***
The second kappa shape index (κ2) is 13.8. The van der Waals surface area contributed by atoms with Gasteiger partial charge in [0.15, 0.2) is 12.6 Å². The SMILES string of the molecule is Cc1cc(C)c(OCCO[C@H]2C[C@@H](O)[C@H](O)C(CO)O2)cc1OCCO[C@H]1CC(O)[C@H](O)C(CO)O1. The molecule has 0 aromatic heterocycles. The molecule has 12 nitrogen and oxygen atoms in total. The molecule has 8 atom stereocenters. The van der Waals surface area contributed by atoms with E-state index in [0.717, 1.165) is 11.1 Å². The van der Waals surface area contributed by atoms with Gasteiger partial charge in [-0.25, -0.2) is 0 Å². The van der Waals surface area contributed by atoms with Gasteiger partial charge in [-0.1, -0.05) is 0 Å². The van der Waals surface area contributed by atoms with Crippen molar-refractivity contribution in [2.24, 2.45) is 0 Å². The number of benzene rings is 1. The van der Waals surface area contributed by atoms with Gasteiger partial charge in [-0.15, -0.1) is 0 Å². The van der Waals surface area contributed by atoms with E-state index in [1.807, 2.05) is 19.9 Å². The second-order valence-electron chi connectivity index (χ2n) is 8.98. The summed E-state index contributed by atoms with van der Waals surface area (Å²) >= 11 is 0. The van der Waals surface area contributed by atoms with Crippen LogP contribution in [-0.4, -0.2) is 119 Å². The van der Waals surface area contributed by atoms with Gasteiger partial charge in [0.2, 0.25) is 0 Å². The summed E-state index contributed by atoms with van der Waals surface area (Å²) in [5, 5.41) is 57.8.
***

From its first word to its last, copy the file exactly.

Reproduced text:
The second kappa shape index (κ2) is 13.8. The van der Waals surface area contributed by atoms with Gasteiger partial charge in [0.15, 0.2) is 12.6 Å². The SMILES string of the molecule is Cc1cc(C)c(OCCO[C@H]2C[C@@H](O)[C@H](O)C(CO)O2)cc1OCCO[C@H]1CC(O)[C@H](O)C(CO)O1. The molecule has 0 aromatic heterocycles. The molecule has 12 nitrogen and oxygen atoms in total. The molecule has 8 atom stereocenters. The van der Waals surface area contributed by atoms with E-state index in [0.717, 1.165) is 11.1 Å². The van der Waals surface area contributed by atoms with Gasteiger partial charge in [-0.25, -0.2) is 0 Å². The van der Waals surface area contributed by atoms with Gasteiger partial charge in [-0.1, -0.05) is 0 Å². The van der Waals surface area contributed by atoms with Crippen molar-refractivity contribution in [2.24, 2.45) is 0 Å². The number of benzene rings is 1. The van der Waals surface area contributed by atoms with Gasteiger partial charge in [-0.15, -0.1) is 0 Å². The van der Waals surface area contributed by atoms with E-state index in [1.807, 2.05) is 19.9 Å². The second-order valence-electron chi connectivity index (χ2n) is 8.98. The summed E-state index contributed by atoms with van der Waals surface area (Å²) >= 11 is 0. The van der Waals surface area contributed by atoms with Crippen LogP contribution in [-0.4, -0.2) is 119 Å². The van der Waals surface area contributed by atoms with Gasteiger partial charge in [0.2, 0.25) is 0 Å². The summed E-state index contributed by atoms with van der Waals surface area (Å²) in [5, 5.41) is 57.8.